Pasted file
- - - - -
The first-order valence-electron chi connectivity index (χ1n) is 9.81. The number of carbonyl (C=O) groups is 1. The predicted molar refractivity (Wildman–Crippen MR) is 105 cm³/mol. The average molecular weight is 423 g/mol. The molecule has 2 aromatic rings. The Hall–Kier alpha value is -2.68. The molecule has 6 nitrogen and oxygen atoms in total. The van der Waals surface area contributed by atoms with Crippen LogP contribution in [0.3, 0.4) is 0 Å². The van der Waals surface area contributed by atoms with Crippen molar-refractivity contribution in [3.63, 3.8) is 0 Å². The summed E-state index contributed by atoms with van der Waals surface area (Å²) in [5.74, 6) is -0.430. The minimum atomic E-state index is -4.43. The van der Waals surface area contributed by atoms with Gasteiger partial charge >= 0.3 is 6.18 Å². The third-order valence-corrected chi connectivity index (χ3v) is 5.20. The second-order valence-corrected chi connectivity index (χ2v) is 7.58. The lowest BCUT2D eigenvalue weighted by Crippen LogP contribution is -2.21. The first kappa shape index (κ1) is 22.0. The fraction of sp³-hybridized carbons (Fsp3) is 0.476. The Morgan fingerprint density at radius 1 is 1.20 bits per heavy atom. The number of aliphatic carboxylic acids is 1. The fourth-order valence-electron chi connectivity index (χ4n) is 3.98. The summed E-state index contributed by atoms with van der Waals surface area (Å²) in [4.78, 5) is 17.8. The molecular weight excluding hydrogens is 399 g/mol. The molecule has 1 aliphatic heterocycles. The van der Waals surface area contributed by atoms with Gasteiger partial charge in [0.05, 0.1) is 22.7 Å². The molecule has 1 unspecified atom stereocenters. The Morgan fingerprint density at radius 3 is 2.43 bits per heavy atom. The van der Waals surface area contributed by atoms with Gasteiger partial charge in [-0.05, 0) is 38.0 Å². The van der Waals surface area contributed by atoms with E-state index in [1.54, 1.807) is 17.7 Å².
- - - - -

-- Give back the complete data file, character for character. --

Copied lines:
The first-order valence-electron chi connectivity index (χ1n) is 9.81. The number of carbonyl (C=O) groups is 1. The predicted molar refractivity (Wildman–Crippen MR) is 105 cm³/mol. The average molecular weight is 423 g/mol. The molecule has 2 aromatic rings. The Hall–Kier alpha value is -2.68. The molecule has 6 nitrogen and oxygen atoms in total. The van der Waals surface area contributed by atoms with Crippen LogP contribution in [0.3, 0.4) is 0 Å². The van der Waals surface area contributed by atoms with Crippen molar-refractivity contribution in [3.63, 3.8) is 0 Å². The summed E-state index contributed by atoms with van der Waals surface area (Å²) in [5.74, 6) is -0.430. The minimum atomic E-state index is -4.43. The van der Waals surface area contributed by atoms with Gasteiger partial charge >= 0.3 is 6.18 Å². The third-order valence-corrected chi connectivity index (χ3v) is 5.20. The second-order valence-corrected chi connectivity index (χ2v) is 7.58. The lowest BCUT2D eigenvalue weighted by Crippen LogP contribution is -2.21. The first kappa shape index (κ1) is 22.0. The fraction of sp³-hybridized carbons (Fsp3) is 0.476. The Morgan fingerprint density at radius 1 is 1.20 bits per heavy atom. The number of aliphatic carboxylic acids is 1. The fourth-order valence-electron chi connectivity index (χ4n) is 3.98. The summed E-state index contributed by atoms with van der Waals surface area (Å²) in [4.78, 5) is 17.8. The molecular weight excluding hydrogens is 399 g/mol. The molecule has 1 aliphatic heterocycles. The van der Waals surface area contributed by atoms with Gasteiger partial charge in [0.05, 0.1) is 22.7 Å². The molecule has 1 unspecified atom stereocenters. The Morgan fingerprint density at radius 3 is 2.43 bits per heavy atom. The van der Waals surface area contributed by atoms with Gasteiger partial charge in [-0.05, 0) is 38.0 Å². The van der Waals surface area contributed by atoms with E-state index in [1.54, 1.807) is 17.7 Å².